7/19/2024
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Somalia plays second fiddle to Djibouti again: Hon. Fawzia Yusuf Adam's candidacy to AU


Monday June 24, 2024


In the recent allegations made by Hon Fawsia Yusuf Adam about her candidacy to the African Union Chairwoman or leader - who stated that the Somali Government's leadership requested she pull out of the contest in favour of the Djibouti candidacy even after she received verbal and formal assurances from the Somali President Hassan Sheikh Mohamud. This incident reveals far more substantial shortcomings about Somalia's place in the Horn of Africa and beyond. It demonstrates a lack of confidence and ambition to protect our national interests. This is not the first time this has occurred under this administration. In October 2023, the Somalia government requested that candidate Hon Marwa Abdi Bashir, another woman, withdraw from the International Parliamentary Union contest held in Angola in favour of Tanzania's candidacy.

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In these particular allegations, one has no issue with Djibouti securing their own core national interest through these African Union elections. This is to be commended strategically and politically. However, what has been a pattern of behaviour after the Arta Somali Reconciliation Conference in 2000 is the expectation Somalia should always play the victim or the subordinate entity to Djibouti in the face of its own unique challenges. This is not the first time Djibouti has pulled this political trick or card against Somalia's interest in the international arena politically and economically. One may understand Somalia may well be under an indirect trusteeship through a United Nations Security Council Resolution. However, I was not expecting Somalia to play second fiddle or forfeit its national interest to a regional government that has its own core political and strategic interest at heart. I can also tell you that Djibouti is not striving or seeking this seat of power to safeguard Somalia's interests at the table.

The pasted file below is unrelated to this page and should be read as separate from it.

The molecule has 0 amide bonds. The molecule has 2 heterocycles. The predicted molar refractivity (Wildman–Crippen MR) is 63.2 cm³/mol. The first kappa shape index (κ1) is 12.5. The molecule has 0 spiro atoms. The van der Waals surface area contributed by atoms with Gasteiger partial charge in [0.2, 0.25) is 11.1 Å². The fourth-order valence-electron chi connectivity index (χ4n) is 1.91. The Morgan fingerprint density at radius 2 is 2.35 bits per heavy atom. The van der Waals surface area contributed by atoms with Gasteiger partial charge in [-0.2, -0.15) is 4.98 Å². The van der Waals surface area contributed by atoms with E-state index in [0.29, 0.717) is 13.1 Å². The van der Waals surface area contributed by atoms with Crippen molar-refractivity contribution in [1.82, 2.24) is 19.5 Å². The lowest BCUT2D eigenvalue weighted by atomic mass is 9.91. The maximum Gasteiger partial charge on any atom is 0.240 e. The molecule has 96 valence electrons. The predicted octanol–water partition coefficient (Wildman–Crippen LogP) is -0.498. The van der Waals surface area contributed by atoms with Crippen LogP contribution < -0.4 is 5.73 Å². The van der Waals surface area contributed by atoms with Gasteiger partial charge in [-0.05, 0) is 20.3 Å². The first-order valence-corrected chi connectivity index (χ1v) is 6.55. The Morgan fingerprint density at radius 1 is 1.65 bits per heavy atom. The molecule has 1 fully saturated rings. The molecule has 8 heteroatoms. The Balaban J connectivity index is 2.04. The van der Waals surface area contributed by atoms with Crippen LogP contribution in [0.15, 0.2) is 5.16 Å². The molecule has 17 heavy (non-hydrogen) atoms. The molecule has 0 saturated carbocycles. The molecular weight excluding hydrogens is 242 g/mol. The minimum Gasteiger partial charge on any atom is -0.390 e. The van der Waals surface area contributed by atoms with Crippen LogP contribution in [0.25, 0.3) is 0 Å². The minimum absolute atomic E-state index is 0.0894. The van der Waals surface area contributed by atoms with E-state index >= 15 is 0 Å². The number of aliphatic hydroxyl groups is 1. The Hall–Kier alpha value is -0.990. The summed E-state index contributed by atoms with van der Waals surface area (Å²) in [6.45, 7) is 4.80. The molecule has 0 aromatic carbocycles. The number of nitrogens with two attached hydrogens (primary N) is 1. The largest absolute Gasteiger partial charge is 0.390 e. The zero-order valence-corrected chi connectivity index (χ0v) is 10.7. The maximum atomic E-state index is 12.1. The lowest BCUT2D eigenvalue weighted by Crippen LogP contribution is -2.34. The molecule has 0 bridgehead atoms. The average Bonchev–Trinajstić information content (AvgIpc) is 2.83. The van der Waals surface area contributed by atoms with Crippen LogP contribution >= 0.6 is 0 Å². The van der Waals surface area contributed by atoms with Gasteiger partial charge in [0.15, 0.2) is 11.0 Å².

In the World Bank's recent Somalia briefing in February 2024, the prevailing developmental challenges Somalia faces are enormous and require intelligent policies in the areas of industrial economics, infrastructure, and diplomatic outreach, both politically and economically. Rebuilding Somalia's energy, ports, roads, education and health sectors should be a priority for policymakers. "Only one-third of men and 12% of women participate in the labour market. Almost half of those employed are living below the poverty line, indicating that jobs are of low productivity. Therefore, accelerated momentum in building institutions and developing resilience is fundamental for growth, poverty reduction, and transition from fragility" (World Bank February 2024). Furthermore, according to Somalia's own National Economic Council, lack of infrastructure, standardization, trade barriers, and friction in cross-border trade have been highlighted as a contributory factor in Somalia's under-development (Somalia National Economic Council March 2022). 

On the above backdrop, to have a Somalia candidacy leading the African Union is a timely intervention that will serve the strategic needs of Somalia and the continent. The key objectives of the African Union is to implement the Agenda 2063 infrastructure in the area of energy, transport, road, information and technology. It also has the mandate to enhances cooperation and development in the area of economic development, trade industry as well as peace and security. 

With the enormous challenges Somalia faces today, one needs to ask oneself: Who urgently needs this candidacy, Somalia or Djibouti? In my opinion, probably both countries. However, do you see the error of polltical judgments our leaders are making in forfeiting a diplomatic leverage and opportunity at the cost of 15 million people's urgent needs.

This incident or allegations demonstrate a lack of coordinated development agenda and political vision aligned with Somalia's key priorities. It has also shown a Somalia that is playing second fiddle to others at the cost of Somalia and its people. It is time for a paradigm shift in Somalia's politics, away from minimal horse trading to a coordinated progressive agenda with foresight that puts Somalia's interest at every platform locally, regionally and internationally to serve our common interest. No doubt, Djibouti is a brotherly nation. However, they will not serve Somalia's interests when they matter most. Our needs are urgent; every opportunity represents a tool to move Somalia from fragility to recovery.  With this incident, It seems we have dropped the ball again at our own costs, politically and economically.


Mohamed Ibrahim, BA/MSc from the London School of Economics and Political Science, is a London-based writer and social justice campaigner. He can be reached on X (formerly Twitter) at @Mi_shiine.



 





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